A whole-farm assessment of the efficacy of slurry acidification in
Available online at www.sciencedirect.com
Europ. J. Agronomy 28 (2008) 148–154
A whole-farm assessment of the efficacy of slurry acidification
in reducing ammonia emissions
P. Kai a , P. Pedersen b , J.E. Jensen c , M.N. Hansen a , S.G. Sommer d,∗
Department of Agricultural Engineering, University of Aarhus, Schüttesvej 17, 8700 Horsens, Denmark
Department of Pig Housing and Production Systems, Danish Pig Production, Vinkelvej 11, 8620 Kjellerup, Denmark
c Extension Service Landbonord, Erhvervsparken 1, 9700 Broenderslev, Denmark
d Faculty of Engineering, University of Southern Denmark, Campusvej 55, 5230 Odense M, Denmark
Received 6 April 2007; received in revised form 21 June 2007; accepted 24 June 2007
Livestock slurry in animal houses, in manure stores and applied on fields is in Denmark the most important source of ammonia (NH3 ) in the
atmosphere. The emitted NH3 is a source of NH3 and ammonium (NH4 + ) deposition, which causes eutrophication of N-deficient ecosystems and
may form NH4 + -based particles in the air, which are a risk to health. This study examines the reductions in NH3 emissions from pig houses, manure
stores and manure applied in the field achieved by acidifying the slurry in-house. Sulphuric acid was used to acidify pig slurry to pH < 6 and the
system was constructed is such a way as to prevent foaming in the animal house as well as during storage. Acidification of the pig slurry reduced
the NH3 emission from pig houses by 70% compared with standard techniques. Acidification reduced NH3 emission from stored slurry to less
than 10% of the emission from untreated slurry, and the NH3 emission from applied slurry was reduced by 67%. The mineral fertilizer equivalent
(MFE) of acidified slurry was 43% higher compared with the MFE of untreated slurry when applied to the soil. The odour emission from the slurry
was not affected significantly by the treatment. The slurry acidification system is approved Best Available Technology (BAT) in Denmark.
© 2007 Elsevier B.V. All rights reserved.
Keywords: Ammonia; Emission; Acidification; Pig slurry
Livestock production is the most important source of ammonia (NH3 ) in the atmosphere in Europe (ECETOC, 1994;
Hutchings et al., 2001) and the annual emission from Danish
livestock production is 51,000 t NH3 -N. NH3 readily combines
with sulphate (SO4 2 ) and with nitrate (NO3 − ) to form particulates containing ammonium (Asman et al., 1998). Particulate
NH4 + , and to a lesser extent NH3 , may be transported over
long distances. Deposition of NH3 or particulate NH4 + to
land or water may cause eutrophication of natural ecosystems
(Fangmeier et al., 1994). Furthermore, particulate NH4 + contributes to airborne PM2.5 and PM10 particulates that can be
a health hazard (McCubbin et al., 2002; Erisman and Schaap,
2004). Consequently, ceilings on permitted annual NH3 emissions were included in the Gothenburg Protocol of the United
Nations Convention on Long-Range Transboundary Air Pollu-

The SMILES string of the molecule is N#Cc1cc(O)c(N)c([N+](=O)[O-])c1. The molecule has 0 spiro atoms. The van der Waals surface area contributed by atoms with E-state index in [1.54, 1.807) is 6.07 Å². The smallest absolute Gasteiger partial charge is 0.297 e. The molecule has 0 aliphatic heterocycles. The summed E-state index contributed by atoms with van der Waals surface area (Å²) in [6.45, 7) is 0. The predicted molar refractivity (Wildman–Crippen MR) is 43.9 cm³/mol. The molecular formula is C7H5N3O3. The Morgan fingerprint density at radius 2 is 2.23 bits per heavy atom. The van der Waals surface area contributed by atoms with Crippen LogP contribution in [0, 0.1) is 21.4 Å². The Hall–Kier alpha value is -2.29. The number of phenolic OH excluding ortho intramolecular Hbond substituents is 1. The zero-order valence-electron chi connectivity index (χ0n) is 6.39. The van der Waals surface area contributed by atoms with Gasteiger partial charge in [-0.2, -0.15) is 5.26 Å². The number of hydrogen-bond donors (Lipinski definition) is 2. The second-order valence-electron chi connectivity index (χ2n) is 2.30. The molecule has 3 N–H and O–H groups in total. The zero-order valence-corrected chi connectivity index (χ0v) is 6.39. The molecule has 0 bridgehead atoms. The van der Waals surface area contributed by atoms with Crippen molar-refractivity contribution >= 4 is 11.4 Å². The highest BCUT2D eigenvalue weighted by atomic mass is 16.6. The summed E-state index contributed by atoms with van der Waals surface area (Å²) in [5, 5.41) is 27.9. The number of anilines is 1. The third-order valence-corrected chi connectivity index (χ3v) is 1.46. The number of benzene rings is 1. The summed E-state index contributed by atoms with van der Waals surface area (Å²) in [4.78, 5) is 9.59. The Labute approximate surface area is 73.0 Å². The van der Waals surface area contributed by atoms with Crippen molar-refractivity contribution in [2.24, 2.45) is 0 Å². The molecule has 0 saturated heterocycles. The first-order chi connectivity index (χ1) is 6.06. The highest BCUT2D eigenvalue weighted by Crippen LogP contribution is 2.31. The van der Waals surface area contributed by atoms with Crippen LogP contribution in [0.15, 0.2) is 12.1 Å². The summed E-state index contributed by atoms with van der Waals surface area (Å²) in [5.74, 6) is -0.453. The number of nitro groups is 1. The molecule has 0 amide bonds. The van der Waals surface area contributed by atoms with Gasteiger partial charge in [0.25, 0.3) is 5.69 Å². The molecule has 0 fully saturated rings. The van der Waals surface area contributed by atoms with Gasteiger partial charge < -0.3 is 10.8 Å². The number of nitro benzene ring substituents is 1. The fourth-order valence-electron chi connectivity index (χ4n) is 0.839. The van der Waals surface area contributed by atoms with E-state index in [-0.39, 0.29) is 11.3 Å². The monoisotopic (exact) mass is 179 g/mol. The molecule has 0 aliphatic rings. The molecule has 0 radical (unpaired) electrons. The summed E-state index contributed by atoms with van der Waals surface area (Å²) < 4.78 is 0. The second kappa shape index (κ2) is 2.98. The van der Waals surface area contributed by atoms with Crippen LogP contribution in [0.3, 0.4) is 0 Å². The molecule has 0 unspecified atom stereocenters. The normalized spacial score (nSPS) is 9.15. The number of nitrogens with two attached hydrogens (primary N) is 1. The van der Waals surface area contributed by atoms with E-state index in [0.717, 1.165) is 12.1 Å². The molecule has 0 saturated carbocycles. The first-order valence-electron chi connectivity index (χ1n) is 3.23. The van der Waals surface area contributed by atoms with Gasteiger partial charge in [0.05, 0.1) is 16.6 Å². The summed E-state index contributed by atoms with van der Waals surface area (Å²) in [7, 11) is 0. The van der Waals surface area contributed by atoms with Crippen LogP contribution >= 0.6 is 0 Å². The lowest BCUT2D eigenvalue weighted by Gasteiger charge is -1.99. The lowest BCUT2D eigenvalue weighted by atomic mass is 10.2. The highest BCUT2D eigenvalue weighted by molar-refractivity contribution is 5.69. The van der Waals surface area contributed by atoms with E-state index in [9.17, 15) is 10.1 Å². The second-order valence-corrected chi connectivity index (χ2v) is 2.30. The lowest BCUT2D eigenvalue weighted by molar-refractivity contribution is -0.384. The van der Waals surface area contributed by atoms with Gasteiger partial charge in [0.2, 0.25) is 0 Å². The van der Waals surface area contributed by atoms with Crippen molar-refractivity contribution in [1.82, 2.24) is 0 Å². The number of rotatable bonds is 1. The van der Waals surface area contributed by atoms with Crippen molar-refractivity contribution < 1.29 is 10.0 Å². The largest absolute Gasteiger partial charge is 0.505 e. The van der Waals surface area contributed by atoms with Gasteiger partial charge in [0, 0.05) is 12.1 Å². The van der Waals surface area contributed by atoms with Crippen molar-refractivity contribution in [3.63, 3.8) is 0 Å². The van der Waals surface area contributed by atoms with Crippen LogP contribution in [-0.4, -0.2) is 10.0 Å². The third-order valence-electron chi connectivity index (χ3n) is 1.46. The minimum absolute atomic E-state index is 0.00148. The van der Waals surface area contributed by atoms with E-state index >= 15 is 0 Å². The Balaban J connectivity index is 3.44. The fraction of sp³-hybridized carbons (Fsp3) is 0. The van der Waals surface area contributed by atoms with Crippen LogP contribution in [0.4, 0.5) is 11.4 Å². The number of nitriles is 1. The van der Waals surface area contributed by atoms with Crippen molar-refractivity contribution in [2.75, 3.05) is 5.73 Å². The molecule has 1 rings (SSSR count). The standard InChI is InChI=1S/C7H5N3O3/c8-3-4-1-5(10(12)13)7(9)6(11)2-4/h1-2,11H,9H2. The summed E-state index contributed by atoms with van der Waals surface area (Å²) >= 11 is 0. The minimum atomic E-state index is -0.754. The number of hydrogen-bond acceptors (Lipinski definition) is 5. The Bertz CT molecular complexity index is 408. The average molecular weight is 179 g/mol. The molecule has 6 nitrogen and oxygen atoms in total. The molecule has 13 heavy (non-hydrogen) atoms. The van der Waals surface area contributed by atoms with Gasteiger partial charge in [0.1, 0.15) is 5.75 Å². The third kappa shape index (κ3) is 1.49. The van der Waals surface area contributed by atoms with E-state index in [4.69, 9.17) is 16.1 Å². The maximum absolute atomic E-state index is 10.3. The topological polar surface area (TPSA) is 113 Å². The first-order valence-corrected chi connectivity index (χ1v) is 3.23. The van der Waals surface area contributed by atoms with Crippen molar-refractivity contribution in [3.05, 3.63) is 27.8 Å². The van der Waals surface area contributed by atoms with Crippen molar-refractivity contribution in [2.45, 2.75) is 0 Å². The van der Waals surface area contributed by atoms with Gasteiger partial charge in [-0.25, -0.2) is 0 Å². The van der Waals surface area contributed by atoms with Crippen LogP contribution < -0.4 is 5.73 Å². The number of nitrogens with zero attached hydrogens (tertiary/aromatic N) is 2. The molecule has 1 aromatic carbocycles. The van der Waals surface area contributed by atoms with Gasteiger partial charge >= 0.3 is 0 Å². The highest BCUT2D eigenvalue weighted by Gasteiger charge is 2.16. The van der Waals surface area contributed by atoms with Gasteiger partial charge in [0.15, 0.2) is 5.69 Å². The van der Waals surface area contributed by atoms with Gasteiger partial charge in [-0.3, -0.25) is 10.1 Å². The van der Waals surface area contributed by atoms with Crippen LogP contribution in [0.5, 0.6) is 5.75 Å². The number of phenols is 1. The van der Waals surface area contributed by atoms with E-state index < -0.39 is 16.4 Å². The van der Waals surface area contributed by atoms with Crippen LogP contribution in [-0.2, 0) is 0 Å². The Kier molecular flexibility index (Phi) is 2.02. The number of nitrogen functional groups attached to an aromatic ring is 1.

Corresponding author. Tel.: +45 65507359; fax: +45 65507474.
E-mail address: [email protected] (S.G. Sommer).
1161-0301/$ – see front matter © 2007 Elsevier B.V. All rights reserved.
tion (CLRTP; United Nations, 2004) and in the EU National
Emissions Ceilings Directive (NECD; EEA, 1999).
For farmers, the loss of NH4 + via NH3 emission from animal
houses, manure stores and applied manure will reduce the fertilizer value of animal manure (Sørensen and Amato, 2002). In
addition, the emission of NH3 will cause variability and uncertainty in the mineral fertilizer equivalent (MFE) of the manure,
reducing farmers’ confidence in manures as a source of N for
crops. Thus, technologies that have the ability to reduce NH3
emissions while still maintaining a high predictability of the
N fertilizer value of manure may contribute to reducing the
oversupply of N to crops.
Acidification of manure is an obvious treatment for the purpose of reducing NH3 emissions from livestock production.
Until now, developments of the technology have failed due to the
risk of foaming and because of the potential hazards associated
with the use of acids (Borst, 2001). However, reducing the pH of
slurry by adding easily fermented biomass to slurry stores has
been shown to reduce NH3 emissions from stored slurry and following land application (Vandre and Clemens, 1997; Clemens
et al., 2002).
P. Kai et al. / Europ. J. Agronomy 28 (2008) 148–154
Introducing a new technology to regulate one source of pollutants on a farm may affect the emissions downstream in the
management chain of manure on the farm. Therefore, it has
been proposed that introducing a technology should be evaluated
using a whole-farm perspective of agricultural waste treatment
and management (Petersen et al., 2007). This study measured
the effect of in-house acidification of slurry in pig houses on the
NH3 emissions from the pig house, slurry store and following
land application. Furthermore, the effect on odour emission from
pig houses were measured and the mineral fertilizer equivalent
(MFE) of acidified slurry and untreated slurry was quantified in
2. Materials and methods
The slurry acidification technology used here was developed
by Jens Oestergaard Jensen, Broenderslev, Denmark, and the
first commercial version was produced in cooperation with Staring Maskinfabrik A/S (now Infarm A/S).
2.1. Ammonia emission from animal houses
The reduction of NH3 emissions through in-house acidification of the slurry was examined on a farm with growing/finishing
pigs. The measurements were carried out by Danish Pig Production during three periods (November 2002–January 2003;